• Browsing patterns on mobile similar during the weekdays and the weekend
  • Kindle Fire accounted for 36% of tablet app sessions in Jan 2012, on par with the Samsung Galaxy Tab

Rumours on a possible launch of the next version of Android, Jelly Bean, surfaced. A release so early after Ice Cream Sandwich is believed to be not beneficial to the ecosystem and thus not likely to happen.

Nvidia confirmed that Tegra 3 devices will launch this quarter and Qualcomm offered a preview of their new 1.5 GHz dual-core Snapdragon S4, which performs impressively on benchmarks.

Opera bought 2 mobile advertising agencies, Mobile Theory and 4th Screen Advertising. The acquisition is meant to enhance the company’s monetization opportunities for the traffic flowing through its mobile browsers, Opera Mini and Opera Mobile, which together have 160 million monthly users and serve more than 100 billion page views each month. Opera also owns AdMarvel, an agency it acquired 2 years ago. Its 2 new acquisitions will focus on the US and European markets.

The next version of OS X hints towards deeper integration and convergence of Apple’s mobile and desktop platforms. New features such as a system-level notification center, a permission system for installing apps, a Sharing menu inside the browser and deeper iCloud integration make the new version of the OS resemble its mobile equivalent.

RIM released a new version of Blackberry Playbook OS. Version 2 includes a lot of features that were notably missing in the first release, including a native email client, a unified inbox, built-in calendar and contacts applications. The BlackBerry Messenger, a key differentiating feature for the OS, is still missing from the Playbook version.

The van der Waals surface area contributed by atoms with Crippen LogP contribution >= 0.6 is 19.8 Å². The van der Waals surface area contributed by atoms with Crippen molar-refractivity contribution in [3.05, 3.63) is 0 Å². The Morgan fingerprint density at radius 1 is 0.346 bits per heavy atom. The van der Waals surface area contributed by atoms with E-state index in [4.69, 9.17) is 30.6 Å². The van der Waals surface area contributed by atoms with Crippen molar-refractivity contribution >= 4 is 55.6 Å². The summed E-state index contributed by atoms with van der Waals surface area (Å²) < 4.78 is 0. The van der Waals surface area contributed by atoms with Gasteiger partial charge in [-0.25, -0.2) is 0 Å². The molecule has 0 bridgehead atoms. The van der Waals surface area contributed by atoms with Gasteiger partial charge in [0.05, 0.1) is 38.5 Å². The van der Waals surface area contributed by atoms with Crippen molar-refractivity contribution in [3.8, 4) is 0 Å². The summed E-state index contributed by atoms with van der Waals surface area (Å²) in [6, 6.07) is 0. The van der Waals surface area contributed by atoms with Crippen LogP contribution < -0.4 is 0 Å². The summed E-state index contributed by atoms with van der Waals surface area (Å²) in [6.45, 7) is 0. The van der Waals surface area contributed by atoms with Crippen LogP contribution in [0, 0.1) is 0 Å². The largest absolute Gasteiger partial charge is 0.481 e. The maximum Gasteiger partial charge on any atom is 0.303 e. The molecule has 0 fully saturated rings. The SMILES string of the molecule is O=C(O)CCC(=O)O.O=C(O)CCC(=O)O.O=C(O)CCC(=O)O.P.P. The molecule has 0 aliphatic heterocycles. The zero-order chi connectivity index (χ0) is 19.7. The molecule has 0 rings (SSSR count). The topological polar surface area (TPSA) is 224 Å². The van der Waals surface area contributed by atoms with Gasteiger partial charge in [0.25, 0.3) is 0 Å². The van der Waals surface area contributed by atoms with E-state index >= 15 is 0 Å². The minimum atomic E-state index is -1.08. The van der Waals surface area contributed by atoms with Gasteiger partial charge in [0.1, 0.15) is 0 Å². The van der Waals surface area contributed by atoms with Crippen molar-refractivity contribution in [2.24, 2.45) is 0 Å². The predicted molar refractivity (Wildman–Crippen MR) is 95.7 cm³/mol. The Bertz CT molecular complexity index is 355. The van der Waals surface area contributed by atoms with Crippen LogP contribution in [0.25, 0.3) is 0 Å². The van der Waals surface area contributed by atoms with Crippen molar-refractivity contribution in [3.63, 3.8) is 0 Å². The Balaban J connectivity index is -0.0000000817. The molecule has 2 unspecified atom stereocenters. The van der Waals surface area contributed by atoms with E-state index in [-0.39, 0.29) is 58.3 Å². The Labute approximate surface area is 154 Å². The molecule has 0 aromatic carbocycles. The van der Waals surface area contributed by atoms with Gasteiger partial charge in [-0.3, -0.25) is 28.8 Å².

Canonical announced Ubuntu for Android, a port of the operating system to run side-by-side with Android on a shared kernel. When in phone mode, the software looks and behaves like Android, and when connected to a dock, it switches to the Ubuntu environment. When connecting to a TV, the Ubuntu TV interface is activated. Canonical stated it is looking for hardware partners for this project.

People tend to browse on their phone similar amounts of time during the week compared to the weekend, reveals Opera’s latest State of the Mobile Web report. The variation between amount of unique users, page views and data transfer between weekdays and weekends, in 50 countries, as analyzed by Opera, does not surpass 10%. On the desktop, browsing declines by up to 22%.

The Kindle Fire accounted for 36% of Android tablet applications sessions in January 2012, on par with the Samsung Galaxy Tab, according to analytics firm Flurry. Amazon’s US tablet share rose from 3% in november 2011 to the current number. The other most used tablets by app usage are the Acer Transformer and the Acer Iconia Tab, each with 7%. Flurry Analytics also reported that US mobile consumers spend more time in apps than on the the Web in December 2011, with an average of 72 per day on the Web and 94 minutes per day in apps.